NEW YORK, 20 February, 2021 (TON): Light of hope is raised by the UN Security Council to keep yje UN-backed tribunal investigating the 2005 assassination of Lebanon’s former PM Rafik Hariri operating and funding for the present year at least.
In a letter to the council on Friday, UN-SC Antonio Gurerres said that the president of the Special Tribunal for Lebanon, Judge Ivana Hrdličková, informed him in November that its work would not be finished by the expiration of its mandate 28 February, 2021.
The judge asked for a two-year extension “to significantly advance its work toward completion,” Guterres said.
Guterres said he intends to extend the mandate of the tribunal for two years starting 1 March, or until its cases are completed or available funds are exhausted “if sooner.”
Guterres said he launched an urgent appeal to all 193 UN member states and the international community on Dec. 20 to support the tribunal, but “unfortunately, the appeal did not generate any new commitments of funds.”
Without additional funding, he said, the UN was informed that the tribunal “may not be able to carry out its mandate beyond the first quarter of 2021.”
“To bring the ongoing judicial proceedings of the Special Tribunal to an abrupt close in these circumstances would be unprecedented,” Guterres wrote. “A premature closure would have a significant impact on international justice efforts and would send a negative message to the people of Lebanon and to victims of terrorism worldwide.”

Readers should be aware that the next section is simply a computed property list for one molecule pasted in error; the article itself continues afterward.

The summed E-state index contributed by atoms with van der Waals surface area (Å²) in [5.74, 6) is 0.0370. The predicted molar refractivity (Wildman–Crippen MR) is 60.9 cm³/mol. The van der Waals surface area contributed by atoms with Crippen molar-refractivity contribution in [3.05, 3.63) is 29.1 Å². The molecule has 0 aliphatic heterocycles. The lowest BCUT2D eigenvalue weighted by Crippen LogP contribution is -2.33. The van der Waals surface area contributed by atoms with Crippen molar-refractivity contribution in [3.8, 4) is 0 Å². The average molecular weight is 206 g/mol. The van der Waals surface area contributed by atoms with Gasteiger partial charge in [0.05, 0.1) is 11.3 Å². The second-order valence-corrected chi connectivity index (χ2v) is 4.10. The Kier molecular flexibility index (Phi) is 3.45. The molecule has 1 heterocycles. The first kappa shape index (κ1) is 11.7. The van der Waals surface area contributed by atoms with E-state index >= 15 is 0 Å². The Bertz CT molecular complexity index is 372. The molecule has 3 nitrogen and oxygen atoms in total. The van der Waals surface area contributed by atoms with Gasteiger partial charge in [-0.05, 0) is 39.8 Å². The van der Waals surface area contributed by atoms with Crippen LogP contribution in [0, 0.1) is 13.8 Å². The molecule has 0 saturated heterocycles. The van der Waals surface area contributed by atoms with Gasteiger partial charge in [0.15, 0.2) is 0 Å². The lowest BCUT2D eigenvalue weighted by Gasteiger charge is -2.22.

After consulting Lebanon’s government and Security Council members, Guterres said he intends to request approximately $25 million from the General Assembly, called a “subvention,” to cover the anticipated shortfall in funding from the Lebanese government and donors in 2021. This would be temporary, while the tribunal seeks additional funds, he said.
Britain’s UN ambassador, Barbara Woodward, the current council president, said in a letter to the secretary-general that members approved his intention to extend the tribunal’s mandate and to request about $25 million in funds from the General Assembly for 2021.
Lebanon, which is mandated to pay 49 percent of the tribunal’s costs, faces a dire financial situation which has left the tribunal with a serious funding shortfall. The remaining 51 percent of the tribunal’s funding comes from voluntary contributions.